That latter ability used to be described as the capacity to motivate players. What those managers did, however, was more than that: they could understand what drove their players and acted in a way that built up that drive. For most of them, all of this either came instinctively or else had been shaped by their life experiences.
Today’s managers and coaches, however, do not have to rely on fate or fortune. There is now a whole discipline – sports psychology – that is devoted to helping coaches deal with players and their mentalities. That is not to say that to be a good coach you need to know whatever a sports psychologist knows but it is essential that one is at least aware of how to deal with different issues.
This was best explained by Dan Abrahams, a sports psychologist and the author of the book Soccer Tough. “I believe that a coach must be creative and to do so they must seek as much information as possible in the four major areas; technical ability, tactical ability, physical conditioning, and psychological strength,” he said in an interview with Blueprint for Football.
“A coach must understand the physical talent but what is often overlooked is mental talent. The kids that are naturally gifted in terms of concentration, discipline and dedication; that is something important that is often ignored.”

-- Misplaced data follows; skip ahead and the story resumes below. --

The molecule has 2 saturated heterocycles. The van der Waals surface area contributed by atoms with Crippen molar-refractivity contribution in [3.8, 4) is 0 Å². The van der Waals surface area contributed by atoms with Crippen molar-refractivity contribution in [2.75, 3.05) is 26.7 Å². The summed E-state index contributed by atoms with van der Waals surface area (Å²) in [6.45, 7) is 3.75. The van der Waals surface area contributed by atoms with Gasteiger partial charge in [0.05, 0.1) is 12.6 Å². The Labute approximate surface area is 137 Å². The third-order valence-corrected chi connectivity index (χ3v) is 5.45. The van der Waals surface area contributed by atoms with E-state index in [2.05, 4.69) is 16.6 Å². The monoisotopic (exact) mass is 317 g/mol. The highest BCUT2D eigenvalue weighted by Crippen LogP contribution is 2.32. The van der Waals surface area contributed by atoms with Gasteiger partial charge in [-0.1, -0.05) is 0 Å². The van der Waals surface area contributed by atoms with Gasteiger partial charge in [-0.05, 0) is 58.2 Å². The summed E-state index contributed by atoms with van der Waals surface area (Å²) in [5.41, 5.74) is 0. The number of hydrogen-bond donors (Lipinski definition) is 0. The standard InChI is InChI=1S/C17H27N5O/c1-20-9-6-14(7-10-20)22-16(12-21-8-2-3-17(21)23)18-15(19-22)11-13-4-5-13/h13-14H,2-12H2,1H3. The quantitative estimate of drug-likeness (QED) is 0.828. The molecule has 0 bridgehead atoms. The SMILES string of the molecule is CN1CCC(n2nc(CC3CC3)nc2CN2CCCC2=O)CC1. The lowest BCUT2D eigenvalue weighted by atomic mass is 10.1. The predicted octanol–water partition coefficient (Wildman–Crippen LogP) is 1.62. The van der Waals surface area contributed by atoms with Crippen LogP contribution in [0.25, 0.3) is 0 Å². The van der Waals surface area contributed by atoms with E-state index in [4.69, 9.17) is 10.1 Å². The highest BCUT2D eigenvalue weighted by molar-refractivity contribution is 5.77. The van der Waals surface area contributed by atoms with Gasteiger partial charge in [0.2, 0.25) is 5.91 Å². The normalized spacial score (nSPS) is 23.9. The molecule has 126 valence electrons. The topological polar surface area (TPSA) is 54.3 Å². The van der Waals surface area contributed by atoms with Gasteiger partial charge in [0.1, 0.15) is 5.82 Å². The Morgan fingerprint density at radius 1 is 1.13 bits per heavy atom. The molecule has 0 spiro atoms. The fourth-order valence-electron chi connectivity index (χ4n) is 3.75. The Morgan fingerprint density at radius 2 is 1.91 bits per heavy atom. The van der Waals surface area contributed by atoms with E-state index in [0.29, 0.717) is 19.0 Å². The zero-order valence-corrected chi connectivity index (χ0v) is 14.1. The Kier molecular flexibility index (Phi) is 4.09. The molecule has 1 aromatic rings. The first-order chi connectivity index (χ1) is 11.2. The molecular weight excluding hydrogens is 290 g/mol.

“The other thing is being a 1 percenter: I want them to leave no stone un-turned. Find all the 1% shifts you can to help your players excel.”
Quite frankly, it isn’t good enough for a coach to simply give up when a player seems to hit a mental barrier.
“Too many coaches say that they have players that have lots of physical talent but 'he doesn't want it' and there's nothing that can be done. That is rubbish. Of course something can be done. This is where I get back to seeking that no stone is left un-turned. Going to FA modules, reading books like mine can help you get a better understanding. But don't just stop there, put into practice what you read.”
And Abrahams agrees that the ability to leverage psychology is what distinguishes the great from the good.
“All managers do psychology within their role and some are better than other. A key factor is the culture they develop within their club. If you look at the leading managers - Alex Ferguson, Jose Mourinho and Arsene Wenger - they've developed different cultures but also sound cultures that help develop their team and their commitment. They've built a culture of success and achievement.”
Join Blueprint for Football Extra to ensure that you don't miss future articles and get the full transcript of the interview plus a free e-book in the process. Other Blueprint for Football e-books available here (international version here).